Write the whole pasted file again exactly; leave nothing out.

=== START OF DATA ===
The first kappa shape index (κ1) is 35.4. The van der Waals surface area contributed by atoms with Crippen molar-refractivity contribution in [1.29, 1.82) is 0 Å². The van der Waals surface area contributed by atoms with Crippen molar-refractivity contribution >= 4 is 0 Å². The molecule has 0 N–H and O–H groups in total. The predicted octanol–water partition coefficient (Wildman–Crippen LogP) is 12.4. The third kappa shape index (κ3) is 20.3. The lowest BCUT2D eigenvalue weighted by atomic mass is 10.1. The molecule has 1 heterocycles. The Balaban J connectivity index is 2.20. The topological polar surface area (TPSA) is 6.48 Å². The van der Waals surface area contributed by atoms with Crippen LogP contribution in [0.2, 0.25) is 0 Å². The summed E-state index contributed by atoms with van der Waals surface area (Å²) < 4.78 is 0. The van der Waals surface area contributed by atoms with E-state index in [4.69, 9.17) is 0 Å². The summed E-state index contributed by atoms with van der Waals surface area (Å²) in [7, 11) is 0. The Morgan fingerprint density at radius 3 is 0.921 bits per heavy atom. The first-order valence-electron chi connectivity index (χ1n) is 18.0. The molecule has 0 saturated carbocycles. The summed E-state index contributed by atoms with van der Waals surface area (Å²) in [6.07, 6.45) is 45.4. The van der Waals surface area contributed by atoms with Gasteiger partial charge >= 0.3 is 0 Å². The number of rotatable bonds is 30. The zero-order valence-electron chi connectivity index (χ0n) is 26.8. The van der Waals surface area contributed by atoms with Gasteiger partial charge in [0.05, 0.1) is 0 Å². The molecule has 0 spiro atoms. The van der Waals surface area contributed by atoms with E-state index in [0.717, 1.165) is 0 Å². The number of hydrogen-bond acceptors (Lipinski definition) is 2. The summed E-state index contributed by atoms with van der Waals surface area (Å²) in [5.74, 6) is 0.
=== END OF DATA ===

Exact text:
The first kappa shape index (κ1) is 35.4. The van der Waals surface area contributed by atoms with Crippen molar-refractivity contribution in [1.29, 1.82) is 0 Å². The van der Waals surface area contributed by atoms with Crippen molar-refractivity contribution >= 4 is 0 Å². The molecule has 0 N–H and O–H groups in total. The predicted octanol–water partition coefficient (Wildman–Crippen LogP) is 12.4. The third kappa shape index (κ3) is 20.3. The lowest BCUT2D eigenvalue weighted by atomic mass is 10.1. The molecule has 1 heterocycles. The Balaban J connectivity index is 2.20. The topological polar surface area (TPSA) is 6.48 Å². The van der Waals surface area contributed by atoms with Crippen LogP contribution in [0.2, 0.25) is 0 Å². The summed E-state index contributed by atoms with van der Waals surface area (Å²) < 4.78 is 0. The van der Waals surface area contributed by atoms with E-state index in [4.69, 9.17) is 0 Å². The summed E-state index contributed by atoms with van der Waals surface area (Å²) in [7, 11) is 0. The Morgan fingerprint density at radius 3 is 0.921 bits per heavy atom. The first-order valence-electron chi connectivity index (χ1n) is 18.0. The molecule has 0 saturated carbocycles. The summed E-state index contributed by atoms with van der Waals surface area (Å²) in [6.07, 6.45) is 45.4. The van der Waals surface area contributed by atoms with Gasteiger partial charge >= 0.3 is 0 Å². The number of rotatable bonds is 30. The zero-order valence-electron chi connectivity index (χ0n) is 26.8. The van der Waals surface area contributed by atoms with Gasteiger partial charge in [0.05, 0.1) is 0 Å². The molecule has 0 spiro atoms. The van der Waals surface area contributed by atoms with E-state index in [0.717, 1.165) is 0 Å². The number of hydrogen-bond acceptors (Lipinski definition) is 2. The summed E-state index contributed by atoms with van der Waals surface area (Å²) in [5.74, 6) is 0.